I can’t believe it.  But, oh well.  This is what you do when helmets don’t exist.  I’ve asked about them before and people shrug saying it’s just too hot here to consider jamming one over your head.  So I’m tooling around town now daily on the back of a motorcycle and hoping and praying that I come home in one piece.  I’ll miss the sun and the fruit juice, but I’ll be welcoming back seat belts and air bags next week, for sure.

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Excursion on Lake Yarinacocha

December 10, 2008

I finally went on my first boat excursion! Ever since I came to Pucallpa I’ve heard about the beautiful Yarinacocha lake and the Shipibo tribespeople who populate the area.  I’d been itching to finally see the lake and take a boat tour and last Sunday I got my chance.

Lori and I – a Kiva fellow in town for a couple of weeks working for another organization – took a mototaxi down to the waterfront in the nearby city of Yarinacocha.  From here dozens of peki peki boats are docked along the lake waiting to take passengers to nearby lakeside towns.

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The day started out cloudy which – trust me – is a blessing.  We started to putter out onto the lake with Miguel “Pituco” on his boat also named Pituco meaning “that annoying guy who doesn’t have any money but huffs around like he’s got tons of it.”  I love that word and asked Miguel if there is a Peruvian word for the annoying hippie kid who acts like he has no money but actually has gobs of it… There wasn’t one as far as he knew.

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I got to drive the peki peki for a little while which had us meandering back and forth across the lake in a wildly wasteful zig zag.  We’re paying by the hour so I give up soon enough to get this show on the road!  We have some wildlife to see!  Here we are looking for iguanas and sloths in the trees lining the riverbanks.  It’s impossible to spot an iguana as far as I’m concerned.  Miguel had to cut the motor and double back with the oar just so he could point out their forms in the branches.  They’re huge, but without “jungle eyes” like Miguel, there’s no way I can spot them on my own.  We were super lucky though and got one awesome glance at a sloth.  Miguel whistles him awake and he slowly slowly sloooowly lifts his head and swings it around to look at us. i want to hug his happy smiling face – he’s so cute!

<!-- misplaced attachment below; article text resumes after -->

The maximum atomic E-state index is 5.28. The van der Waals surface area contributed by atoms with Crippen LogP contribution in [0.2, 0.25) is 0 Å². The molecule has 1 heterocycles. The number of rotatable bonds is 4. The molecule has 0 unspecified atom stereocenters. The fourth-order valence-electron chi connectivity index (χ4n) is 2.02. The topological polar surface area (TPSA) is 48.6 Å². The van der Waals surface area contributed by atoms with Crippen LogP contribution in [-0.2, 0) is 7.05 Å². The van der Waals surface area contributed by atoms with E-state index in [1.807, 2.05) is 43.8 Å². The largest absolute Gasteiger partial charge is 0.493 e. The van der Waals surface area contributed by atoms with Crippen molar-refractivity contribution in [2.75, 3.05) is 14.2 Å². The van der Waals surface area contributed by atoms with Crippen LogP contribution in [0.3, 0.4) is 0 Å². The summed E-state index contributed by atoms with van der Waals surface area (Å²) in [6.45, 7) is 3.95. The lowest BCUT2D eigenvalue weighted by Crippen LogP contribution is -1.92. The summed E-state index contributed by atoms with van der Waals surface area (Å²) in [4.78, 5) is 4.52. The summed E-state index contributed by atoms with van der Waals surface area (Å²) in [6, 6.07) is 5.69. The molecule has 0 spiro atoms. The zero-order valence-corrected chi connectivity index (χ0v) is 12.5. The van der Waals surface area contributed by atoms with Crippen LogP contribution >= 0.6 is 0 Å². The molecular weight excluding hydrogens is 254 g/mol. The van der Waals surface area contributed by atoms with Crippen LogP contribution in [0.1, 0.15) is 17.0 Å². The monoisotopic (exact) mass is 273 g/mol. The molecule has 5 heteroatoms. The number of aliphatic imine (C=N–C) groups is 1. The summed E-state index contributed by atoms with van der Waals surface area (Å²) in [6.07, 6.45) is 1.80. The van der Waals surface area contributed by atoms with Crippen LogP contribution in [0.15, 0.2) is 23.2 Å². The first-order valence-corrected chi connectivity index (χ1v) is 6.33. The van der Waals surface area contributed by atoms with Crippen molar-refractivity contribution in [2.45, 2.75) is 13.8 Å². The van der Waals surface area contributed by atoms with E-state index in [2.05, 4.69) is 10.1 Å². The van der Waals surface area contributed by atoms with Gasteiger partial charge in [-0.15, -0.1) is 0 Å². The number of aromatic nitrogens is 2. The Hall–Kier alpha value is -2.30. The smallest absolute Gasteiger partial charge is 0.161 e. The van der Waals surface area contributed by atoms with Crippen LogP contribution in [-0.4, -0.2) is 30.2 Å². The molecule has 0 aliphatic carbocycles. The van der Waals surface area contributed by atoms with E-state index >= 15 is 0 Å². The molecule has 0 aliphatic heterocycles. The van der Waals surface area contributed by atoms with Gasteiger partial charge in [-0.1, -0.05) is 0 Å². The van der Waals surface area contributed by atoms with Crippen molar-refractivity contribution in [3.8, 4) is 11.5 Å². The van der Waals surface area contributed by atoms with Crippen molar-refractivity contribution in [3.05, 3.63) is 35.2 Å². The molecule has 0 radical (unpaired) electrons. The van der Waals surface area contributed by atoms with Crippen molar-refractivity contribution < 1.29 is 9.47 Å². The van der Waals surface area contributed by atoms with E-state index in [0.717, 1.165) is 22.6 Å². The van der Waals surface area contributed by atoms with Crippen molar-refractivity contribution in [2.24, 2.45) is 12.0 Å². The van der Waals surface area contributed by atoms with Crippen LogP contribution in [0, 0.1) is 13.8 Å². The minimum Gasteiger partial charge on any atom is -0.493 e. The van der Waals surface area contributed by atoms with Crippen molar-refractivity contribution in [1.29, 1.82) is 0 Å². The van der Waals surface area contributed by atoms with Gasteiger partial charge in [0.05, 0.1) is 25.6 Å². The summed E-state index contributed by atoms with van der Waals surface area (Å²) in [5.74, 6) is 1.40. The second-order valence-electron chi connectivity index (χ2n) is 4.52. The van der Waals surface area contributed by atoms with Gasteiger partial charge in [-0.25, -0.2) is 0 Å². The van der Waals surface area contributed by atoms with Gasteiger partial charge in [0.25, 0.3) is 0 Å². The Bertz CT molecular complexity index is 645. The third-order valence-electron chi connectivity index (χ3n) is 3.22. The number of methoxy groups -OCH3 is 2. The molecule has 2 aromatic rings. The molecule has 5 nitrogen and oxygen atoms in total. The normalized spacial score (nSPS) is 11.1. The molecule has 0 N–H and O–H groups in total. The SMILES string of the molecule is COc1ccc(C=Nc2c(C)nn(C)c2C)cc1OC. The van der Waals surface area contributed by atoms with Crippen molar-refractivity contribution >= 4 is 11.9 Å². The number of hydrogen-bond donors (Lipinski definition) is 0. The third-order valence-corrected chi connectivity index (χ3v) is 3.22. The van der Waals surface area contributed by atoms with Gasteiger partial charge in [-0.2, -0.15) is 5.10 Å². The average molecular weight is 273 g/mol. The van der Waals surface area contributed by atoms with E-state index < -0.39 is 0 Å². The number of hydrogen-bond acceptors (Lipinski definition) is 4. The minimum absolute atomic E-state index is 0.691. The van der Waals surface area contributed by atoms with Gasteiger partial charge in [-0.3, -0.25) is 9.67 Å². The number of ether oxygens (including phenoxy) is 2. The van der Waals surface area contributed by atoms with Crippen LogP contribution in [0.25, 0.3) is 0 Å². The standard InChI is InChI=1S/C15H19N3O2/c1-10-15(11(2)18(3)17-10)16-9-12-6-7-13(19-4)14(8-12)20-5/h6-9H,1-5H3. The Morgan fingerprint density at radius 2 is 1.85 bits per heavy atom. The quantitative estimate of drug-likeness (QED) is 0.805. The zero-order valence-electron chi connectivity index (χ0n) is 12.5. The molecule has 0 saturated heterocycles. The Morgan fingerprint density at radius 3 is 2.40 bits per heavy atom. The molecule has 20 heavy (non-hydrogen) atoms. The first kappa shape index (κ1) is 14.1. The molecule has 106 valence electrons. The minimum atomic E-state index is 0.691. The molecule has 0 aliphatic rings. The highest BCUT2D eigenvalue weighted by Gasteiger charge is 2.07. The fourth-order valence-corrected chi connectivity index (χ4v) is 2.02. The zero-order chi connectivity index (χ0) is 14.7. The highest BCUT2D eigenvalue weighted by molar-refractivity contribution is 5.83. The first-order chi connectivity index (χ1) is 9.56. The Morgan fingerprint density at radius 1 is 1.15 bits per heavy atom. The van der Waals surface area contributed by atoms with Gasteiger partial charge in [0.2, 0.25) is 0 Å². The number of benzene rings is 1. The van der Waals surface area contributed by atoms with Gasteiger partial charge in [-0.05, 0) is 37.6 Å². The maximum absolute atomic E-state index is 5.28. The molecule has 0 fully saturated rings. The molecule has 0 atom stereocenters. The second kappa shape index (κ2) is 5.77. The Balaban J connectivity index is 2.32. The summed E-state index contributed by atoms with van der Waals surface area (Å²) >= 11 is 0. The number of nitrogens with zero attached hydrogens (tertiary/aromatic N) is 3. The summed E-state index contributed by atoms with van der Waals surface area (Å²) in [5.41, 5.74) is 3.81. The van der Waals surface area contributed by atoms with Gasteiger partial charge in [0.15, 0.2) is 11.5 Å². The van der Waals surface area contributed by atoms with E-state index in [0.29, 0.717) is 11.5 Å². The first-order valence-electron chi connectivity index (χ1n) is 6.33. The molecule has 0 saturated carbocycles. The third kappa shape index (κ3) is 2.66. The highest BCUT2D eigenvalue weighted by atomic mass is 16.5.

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We also saw alot of different birds and some dolphins! (albeit from afar).  The lake is a gorgeous storybook setting:  wide expanse of peacefully lapping waters, birds swooping and diving for fish, eagles soaring hundreds of feet over head and lush green trees bordering the lake for miles.  It was especially nice when Miguel cut the outboard motor and we could relax to the the sounds of the jungle.

After about an hour we made our first stop at the village of Santa Clara.  We docked and what to me looked only like a grassy opening in the brush, but what Miguel called the Santa Clara port.  We were the only “ship” to “dock” there this afternoon.  From here Miguel lead us up the embankment and straight into the jungle.

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Here is Miguel leading us through shoulder high grasses.  Thank goodness I was in pants, Lori ended up getting hundreds bug bites on her legs.  So through the grasses we crashed, striking through the meadow in the full sun and heat of the day.  To say I was sweating is an understatement.

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We also spent a smaller portion of the walk traversing these rickety footbridges where the plain was flooded.  The Shipibos built all this so that they can transport their daily catches of fish inland from the lake.

We came across a woman doing just that when we were returning.  These fish look super scary: like smaller catfish with sharp fins and longer whiskers.

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Finally, we popped out on a dirt road lined with banana trees and ran smack into a young man carrying a machete and a barefoot woman.  Their young bull, a juvenile seven months old, was following along behind them without a leash or any physical touch.  Miguel – who has lived on the lake his whole life doing boat tours and who has also run for mayor – knows everyone in these parts, including this family.  He introduces us and asks them if we can stop by for a visit.